Redding, G.M., Wallace, B., Effects of pointing rate and availability of visual feedback on visual and proprioceptive components of prism adaptation, Journal of Motor Behavior, 24.3, 226-237.
When the limb becomes visible early in a pointing movement proprioceptive adaptation is greater than visual, but if visual feedback is delayed until the end of the movement the reverse is true. However, this effect occurs only if pointing rate is low. With high rates, adaptation is proprioceptive in nature regardless of feedback availability.
Different factors may determine the displacements in reaching that occur as a result of wearing prism glasses. Both visual and propioceptive factors are probably involved, but in previous studies, visual factos have been underemphasized. These experiments explored whether prism after-effects could be confined to a specific portion of the visual field. This would rule out a purely proprioceptive-motor hypothesis.
Subjects wore goggles over one eye with the other eye occluded. This allowed a monocular visual field of 60 degrees. Objects in the visual field were displaced by 22 degrees from their true position. Subjects were asked to look at the reflection of a target in a mirror so placed that the target appeared to lie on the horizontal surface of a table. The subject could mark the apparent position of the targets, but the mirror concealed his hands and marks, so subjects could not see or correct errors of localization. There were 3 phases of each experiment. The first was the pre-exposure phase in which the subject marked the apparent position of the target points. Then there was an exposure period of 1-min in which the subject with goggles on reached for a target and could see his active hand. When the exposure period was over, the goggles were removed and the subject repeated the same marking procedure as in pre-exposure. The difference in position between the pre-exposure and post-exposure markings served as a measure of the size of the Displacement after-effect.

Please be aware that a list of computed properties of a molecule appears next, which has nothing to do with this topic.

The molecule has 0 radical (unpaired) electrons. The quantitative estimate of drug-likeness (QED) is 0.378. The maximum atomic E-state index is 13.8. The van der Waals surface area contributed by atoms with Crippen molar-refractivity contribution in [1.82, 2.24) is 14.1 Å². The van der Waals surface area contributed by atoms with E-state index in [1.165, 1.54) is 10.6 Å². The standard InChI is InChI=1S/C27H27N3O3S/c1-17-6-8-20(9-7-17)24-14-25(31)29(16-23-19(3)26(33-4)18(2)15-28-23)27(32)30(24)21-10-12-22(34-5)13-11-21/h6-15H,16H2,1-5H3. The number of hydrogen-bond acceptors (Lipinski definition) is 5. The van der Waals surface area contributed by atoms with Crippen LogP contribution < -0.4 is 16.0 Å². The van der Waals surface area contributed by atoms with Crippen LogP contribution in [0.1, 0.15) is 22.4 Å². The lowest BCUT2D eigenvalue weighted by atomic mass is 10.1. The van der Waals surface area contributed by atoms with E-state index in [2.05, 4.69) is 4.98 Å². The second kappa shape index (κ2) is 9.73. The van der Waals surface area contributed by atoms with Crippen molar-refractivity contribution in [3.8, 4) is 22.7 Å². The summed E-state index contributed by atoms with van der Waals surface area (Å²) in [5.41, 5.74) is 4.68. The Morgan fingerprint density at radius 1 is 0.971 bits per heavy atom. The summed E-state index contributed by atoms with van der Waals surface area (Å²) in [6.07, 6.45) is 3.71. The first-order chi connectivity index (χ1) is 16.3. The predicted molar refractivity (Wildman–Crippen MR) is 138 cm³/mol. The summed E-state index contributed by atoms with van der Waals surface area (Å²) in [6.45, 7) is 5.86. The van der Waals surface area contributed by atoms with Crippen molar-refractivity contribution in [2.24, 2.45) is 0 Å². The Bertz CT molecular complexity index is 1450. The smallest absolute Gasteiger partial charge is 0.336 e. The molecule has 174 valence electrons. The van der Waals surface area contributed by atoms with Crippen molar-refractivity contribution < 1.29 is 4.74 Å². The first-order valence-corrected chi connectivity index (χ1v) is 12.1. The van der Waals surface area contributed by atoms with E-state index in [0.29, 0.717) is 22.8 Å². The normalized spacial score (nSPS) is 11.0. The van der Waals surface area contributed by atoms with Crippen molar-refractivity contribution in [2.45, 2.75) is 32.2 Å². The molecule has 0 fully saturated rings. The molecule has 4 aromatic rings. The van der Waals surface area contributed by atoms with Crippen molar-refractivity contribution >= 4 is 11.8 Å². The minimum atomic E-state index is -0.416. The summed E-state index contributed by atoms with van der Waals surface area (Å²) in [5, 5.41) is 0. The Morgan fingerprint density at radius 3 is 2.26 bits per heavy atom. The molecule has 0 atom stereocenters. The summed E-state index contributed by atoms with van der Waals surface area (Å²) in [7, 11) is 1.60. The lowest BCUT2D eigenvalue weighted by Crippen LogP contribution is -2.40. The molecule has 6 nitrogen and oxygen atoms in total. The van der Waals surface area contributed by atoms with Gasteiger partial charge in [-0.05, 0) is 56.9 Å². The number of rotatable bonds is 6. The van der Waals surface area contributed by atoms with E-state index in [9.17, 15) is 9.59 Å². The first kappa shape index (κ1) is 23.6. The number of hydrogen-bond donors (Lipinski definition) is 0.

Experiment I - adaptation to induced displacement in a limb seen through the prism, but not moved by the subject.
In the pre-exposure phase, subjects marked the apparent location of the target with the active hand first and then with the passive hand. During the exposure period, goggles were put on and the active hand was used to mark the target. In one condition, the passive hand was visible. In the other condition, the passive hand was held outside of the field of view. In the post-exposure phase, the subjects marked the location of the target with the passive hand and then the active hand to distinguish between visual and proprioceptive explainations for the DAE. Subjects showed a significant DAE when marking with the passive hand if it had been visible during the exposure period, but not if the hand had not been visible.
Experiments II & III - exposure of a limited retinal area to the prism to study the transfer of DAE between the central and peripheral regions of retina.